By: Alexandra Pollard
Losing out on a Bafta for the second year in a row was, Claire Foy insists, one of the best moments of her career. She was up for best actress for her role as Elizabeth II in The Crown, and was widely expected to win – but the moment came, and it went to Happy Valley’s Sarah Lancashire instead. “Can I just say,” said Lancashire from the podium, “Claire Foy, you have given me the best 10 hours under a duvet that I’ve ever had.” For Foy, it was better than winning.
“That was, I’m telling you, one of the most ridiculous moments of my life,” she says, beaming. “I mean, I love her. I grew up watching her.” Foy is sitting opposite me, wearing a comfy-looking jumpsuit and scuffed Converse, her hair – now she no longer needs to adopt the Queen’s bouffant do – newly cropped short. “There’s nothing as amazing as a fellow actor saying you’re good.”
We meet a couple of days before Prince Harry and Meghan Markle announce their engagement, a relationship Foy has expressed approval of in the past (“I must speak for actresses,” she said, “We’re not a bad bunch. We’re all right”). She’d had nearly a decade of television roles – she first appeared on screen as a werewolf’s ex-fiancee in Being Human, then later starred in BBC dramas The Night Watch and Wolf Hall – but it was not until The Crown that, she says, people’s perception of her changed. The lavish Netflix series had an unprecedented £100m budget, but the show’s heart and soul was Foy’s compelling, devastating restraint as the young monarch. It is no easy task to play a woman whose main personality traits are, by necessity, detachment and composure, but with just the downward crease of a smile or the flicker of her enormous eyes, Foy hinted at the tumult rippling beneath the Queen’s steady surface.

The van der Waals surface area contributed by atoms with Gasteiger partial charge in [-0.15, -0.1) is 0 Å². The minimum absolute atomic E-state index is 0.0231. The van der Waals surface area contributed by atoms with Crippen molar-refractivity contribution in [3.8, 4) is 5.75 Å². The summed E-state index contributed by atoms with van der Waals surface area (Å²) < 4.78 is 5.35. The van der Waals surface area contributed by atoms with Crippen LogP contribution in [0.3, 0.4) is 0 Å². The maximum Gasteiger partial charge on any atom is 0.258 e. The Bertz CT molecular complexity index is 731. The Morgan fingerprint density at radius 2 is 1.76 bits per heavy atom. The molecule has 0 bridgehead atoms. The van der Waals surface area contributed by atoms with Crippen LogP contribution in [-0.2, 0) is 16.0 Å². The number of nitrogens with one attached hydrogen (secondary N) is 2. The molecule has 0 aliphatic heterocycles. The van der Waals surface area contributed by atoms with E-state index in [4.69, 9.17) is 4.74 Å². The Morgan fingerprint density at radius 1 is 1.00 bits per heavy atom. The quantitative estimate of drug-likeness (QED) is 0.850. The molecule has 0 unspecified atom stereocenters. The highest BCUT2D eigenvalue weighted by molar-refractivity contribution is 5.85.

There has been speculation over whether the royal family have seen The Crown – Foy finds it easier to imagine that they haven’t – but if they do gather round Netflix for season two, it might make for awkward viewing. Beginning in 1956, with the Suez crisis escalating and the British public starting to question the monarchy’s relevance, the season (which is Foy’s last; Olivia Colman will take up the mantle for the Queen’s later years) explores the parts of the royal story we are unlikely to see on a commemorative plate any time soon. We learn of the Nazi affiliations of Edward VIII, the sexual proclivities of Princess Margaret’s disdainful fiance Antony Armstrong-Jones, and – perhaps most shockingly – Prince Philip’s supposed infidelity.
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